Family, thresholds, and the mutually beneficial relationship between collecting and creating tell the story of Preston Singletary’s carved glass screen Keet Shagoon (Killer Whale).
Singletary was raised here in Seattle. His parents were artistic; his father painted and wrote poetry, and his mother wove textiles and crocheted. Their engagement with the arts encouraged Singletary to pursue art-making. As a young artist he studied with friend and mentor Dante Marioni at the renowned Pilchuck Glass School, where he would work with mentors Benjamin Moore and Lino Tagliapietra, among others. He joined and contributed to a studio glass movement driven by a close cohort of Pilchuck artists. He was also, intrinsically, part of a second family of artists, who were Native artists. On this side, Singletary lists Joe David, Robert Davidson, and Dempsey Bob as important influences. By the example and encouragement of Singletary’s Native peers, including Marvin Oliver, he was led to explore his ancestral history through his artistic practice, and he began incorporating Northwest Coast Native design into his work in 1987. In several ways SAM’s 2003 Keet Shagoon represents the culmination of that trajectory in Singletary’s career. It is a contemporary re-imagining of an interior house screen, one of the most important items of clan property, which served to display the clan’s heritage through images representing its ancestors and benefactors. The killer whale is Singletary’s family crest symbol.
Interior house screens held an important ceremonial role in Native life. In the cedar plank house, they separated the chief’s quarters from the rest of the living area and provided a portal through which he could make a dramatic entrance. The work’s form represents a threshold, and Singletary has also remarked on how the medium of glass can be “a threshold to the future for the cultural growth of Native people.” There’s more. In 2003, SAM exhibited 13 of Singletary’s works in the Native American Galleries in an exhibition called Preston Singletary: Threshold. In his artist statement Singletary explained the importance of the term for him, as he came to see himself standing at the nexus of ancient Northwest Coast Native traditions, his own world, and the future. Native art, with its roots in the physical world of cedar and pigment, and its spiritual significance, seemed to him a link between the earth and the cosmos. Finally, SAM’s purchase of Keet Shagoon memorialized another poignant moment of transition: the passing from life to death.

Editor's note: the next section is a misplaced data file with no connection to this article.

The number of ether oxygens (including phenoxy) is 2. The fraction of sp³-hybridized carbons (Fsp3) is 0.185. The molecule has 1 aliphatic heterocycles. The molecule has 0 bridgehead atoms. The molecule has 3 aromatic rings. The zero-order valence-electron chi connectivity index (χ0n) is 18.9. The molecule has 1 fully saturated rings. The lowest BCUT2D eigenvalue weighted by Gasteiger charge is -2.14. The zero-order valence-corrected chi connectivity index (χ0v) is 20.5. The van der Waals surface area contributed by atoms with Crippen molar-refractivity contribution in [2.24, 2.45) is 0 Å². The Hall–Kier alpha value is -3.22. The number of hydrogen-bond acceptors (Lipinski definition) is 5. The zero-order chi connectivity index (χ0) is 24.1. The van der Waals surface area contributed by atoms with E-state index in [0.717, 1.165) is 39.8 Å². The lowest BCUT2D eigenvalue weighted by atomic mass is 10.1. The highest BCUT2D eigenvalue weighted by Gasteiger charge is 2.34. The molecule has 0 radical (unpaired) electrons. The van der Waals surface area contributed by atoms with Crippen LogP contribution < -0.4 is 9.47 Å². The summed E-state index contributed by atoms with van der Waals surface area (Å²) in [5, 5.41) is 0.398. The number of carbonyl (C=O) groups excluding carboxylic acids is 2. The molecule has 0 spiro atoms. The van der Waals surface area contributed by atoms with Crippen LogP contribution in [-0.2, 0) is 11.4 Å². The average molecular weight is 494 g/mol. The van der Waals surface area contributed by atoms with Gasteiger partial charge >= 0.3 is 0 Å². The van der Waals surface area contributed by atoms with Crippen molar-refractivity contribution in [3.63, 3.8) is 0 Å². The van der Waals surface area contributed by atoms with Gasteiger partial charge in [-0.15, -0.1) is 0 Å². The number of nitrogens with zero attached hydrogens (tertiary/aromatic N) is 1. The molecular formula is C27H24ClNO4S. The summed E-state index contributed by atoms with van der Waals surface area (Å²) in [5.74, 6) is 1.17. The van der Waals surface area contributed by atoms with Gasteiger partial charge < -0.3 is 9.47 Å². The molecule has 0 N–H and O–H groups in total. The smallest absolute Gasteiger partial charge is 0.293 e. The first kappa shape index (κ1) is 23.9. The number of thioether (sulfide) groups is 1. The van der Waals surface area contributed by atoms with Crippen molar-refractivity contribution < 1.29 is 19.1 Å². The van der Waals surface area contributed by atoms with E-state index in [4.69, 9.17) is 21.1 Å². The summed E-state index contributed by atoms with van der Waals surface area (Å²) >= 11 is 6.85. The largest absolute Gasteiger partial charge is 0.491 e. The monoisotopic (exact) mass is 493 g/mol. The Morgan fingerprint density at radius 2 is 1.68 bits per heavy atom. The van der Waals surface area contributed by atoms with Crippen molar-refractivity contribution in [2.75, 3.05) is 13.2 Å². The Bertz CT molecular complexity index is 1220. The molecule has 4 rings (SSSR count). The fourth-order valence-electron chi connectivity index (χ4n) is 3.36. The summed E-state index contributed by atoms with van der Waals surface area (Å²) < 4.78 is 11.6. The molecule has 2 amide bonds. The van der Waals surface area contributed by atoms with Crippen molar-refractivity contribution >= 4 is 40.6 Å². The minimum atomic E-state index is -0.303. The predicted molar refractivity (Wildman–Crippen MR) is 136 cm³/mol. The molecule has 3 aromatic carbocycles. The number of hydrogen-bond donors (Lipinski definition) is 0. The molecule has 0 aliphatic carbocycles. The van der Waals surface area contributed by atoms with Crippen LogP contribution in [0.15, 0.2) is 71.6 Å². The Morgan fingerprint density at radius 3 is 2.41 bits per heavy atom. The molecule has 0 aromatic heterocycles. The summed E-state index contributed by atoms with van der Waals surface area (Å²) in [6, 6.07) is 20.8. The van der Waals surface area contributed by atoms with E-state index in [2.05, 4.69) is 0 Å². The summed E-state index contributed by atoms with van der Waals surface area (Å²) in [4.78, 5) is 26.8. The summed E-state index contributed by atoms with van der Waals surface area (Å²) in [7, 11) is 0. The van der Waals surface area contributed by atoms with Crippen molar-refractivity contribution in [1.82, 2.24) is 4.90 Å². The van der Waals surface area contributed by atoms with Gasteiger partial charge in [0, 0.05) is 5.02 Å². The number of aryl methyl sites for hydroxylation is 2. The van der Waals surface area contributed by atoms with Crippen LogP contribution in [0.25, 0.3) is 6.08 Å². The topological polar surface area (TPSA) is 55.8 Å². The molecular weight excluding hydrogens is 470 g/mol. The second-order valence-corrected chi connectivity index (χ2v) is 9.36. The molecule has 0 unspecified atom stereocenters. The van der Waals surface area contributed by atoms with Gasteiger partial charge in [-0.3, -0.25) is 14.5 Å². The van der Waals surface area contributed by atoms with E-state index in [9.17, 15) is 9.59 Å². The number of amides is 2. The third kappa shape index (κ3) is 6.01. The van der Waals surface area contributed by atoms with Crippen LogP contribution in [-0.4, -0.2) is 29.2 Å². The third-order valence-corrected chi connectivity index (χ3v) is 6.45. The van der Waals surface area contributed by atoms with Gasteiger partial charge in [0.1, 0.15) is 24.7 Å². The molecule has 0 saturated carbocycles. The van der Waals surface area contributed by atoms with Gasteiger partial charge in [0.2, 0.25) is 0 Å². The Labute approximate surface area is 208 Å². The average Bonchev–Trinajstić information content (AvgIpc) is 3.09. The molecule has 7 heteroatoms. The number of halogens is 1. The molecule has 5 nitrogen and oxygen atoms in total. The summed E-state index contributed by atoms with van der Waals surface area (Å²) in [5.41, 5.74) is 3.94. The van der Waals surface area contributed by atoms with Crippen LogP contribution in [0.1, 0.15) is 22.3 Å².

John H. Hauberg (1916-2002) was a successful businessman in forest resource management and lumber, a Native arts enthusiast, and an astute collector who worked directly with Native owners, dealers, and auctioneers to form an exceptional private collection. Hauberg’s generous gifts to SAM over the years 1983–1991 built the foundation of the museum’s notable Native American art collection. Acquiring Keet Shagoon in honor of Hauberg, a year after his passing, was a fitting choice. The Pilchuck Glass School, at which artist Preston Singletary had learned his craft, had been funded by Hauberg and his first wife, Anne Gould Hauberg in 1971; and SAM’s famous Raven Screen, which had directly inspired Singletary to produce Keet Shagoon before his 2003 show at SAM, had been donated by Hauberg in 1979. SAM wouldn’t have Keet Shagoon—and we all wouldn’t be able to enjoy it—without both of their contributions.
—Jeffrey Carlson, SAM Collections Coordinator